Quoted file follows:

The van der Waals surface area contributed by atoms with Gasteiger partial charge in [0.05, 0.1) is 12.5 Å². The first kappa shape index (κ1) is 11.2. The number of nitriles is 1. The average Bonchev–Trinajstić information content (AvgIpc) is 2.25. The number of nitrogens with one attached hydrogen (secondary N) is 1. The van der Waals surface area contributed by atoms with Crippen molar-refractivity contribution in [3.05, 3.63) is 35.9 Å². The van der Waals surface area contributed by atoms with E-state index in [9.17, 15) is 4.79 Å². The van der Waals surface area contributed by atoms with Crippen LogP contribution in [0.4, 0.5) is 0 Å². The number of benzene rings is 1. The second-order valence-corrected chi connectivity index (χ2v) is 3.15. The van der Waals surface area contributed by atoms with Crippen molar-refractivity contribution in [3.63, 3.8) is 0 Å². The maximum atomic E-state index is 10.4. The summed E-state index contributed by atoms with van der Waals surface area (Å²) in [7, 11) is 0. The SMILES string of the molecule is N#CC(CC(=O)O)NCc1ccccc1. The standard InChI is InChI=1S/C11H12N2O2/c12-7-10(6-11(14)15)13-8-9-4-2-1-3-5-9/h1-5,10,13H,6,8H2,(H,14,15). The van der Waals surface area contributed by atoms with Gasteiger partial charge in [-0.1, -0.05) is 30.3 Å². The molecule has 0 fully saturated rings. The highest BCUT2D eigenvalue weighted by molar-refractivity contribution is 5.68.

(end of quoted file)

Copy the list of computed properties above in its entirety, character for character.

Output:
The van der Waals surface area contributed by atoms with Gasteiger partial charge in [0.05, 0.1) is 12.5 Å². The first kappa shape index (κ1) is 11.2. The number of nitriles is 1. The average Bonchev–Trinajstić information content (AvgIpc) is 2.25. The number of nitrogens with one attached hydrogen (secondary N) is 1. The van der Waals surface area contributed by atoms with Crippen molar-refractivity contribution in [3.05, 3.63) is 35.9 Å². The van der Waals surface area contributed by atoms with E-state index in [9.17, 15) is 4.79 Å². The van der Waals surface area contributed by atoms with Crippen LogP contribution in [0.4, 0.5) is 0 Å². The number of benzene rings is 1. The second-order valence-corrected chi connectivity index (χ2v) is 3.15. The van der Waals surface area contributed by atoms with Crippen molar-refractivity contribution in [3.63, 3.8) is 0 Å². The maximum atomic E-state index is 10.4. The summed E-state index contributed by atoms with van der Waals surface area (Å²) in [7, 11) is 0. The SMILES string of the molecule is N#CC(CC(=O)O)NCc1ccccc1. The standard InChI is InChI=1S/C11H12N2O2/c12-7-10(6-11(14)15)13-8-9-4-2-1-3-5-9/h1-5,10,13H,6,8H2,(H,14,15). The van der Waals surface area contributed by atoms with Gasteiger partial charge in [-0.1, -0.05) is 30.3 Å². The molecule has 0 fully saturated rings. The highest BCUT2D eigenvalue weighted by molar-refractivity contribution is 5.68.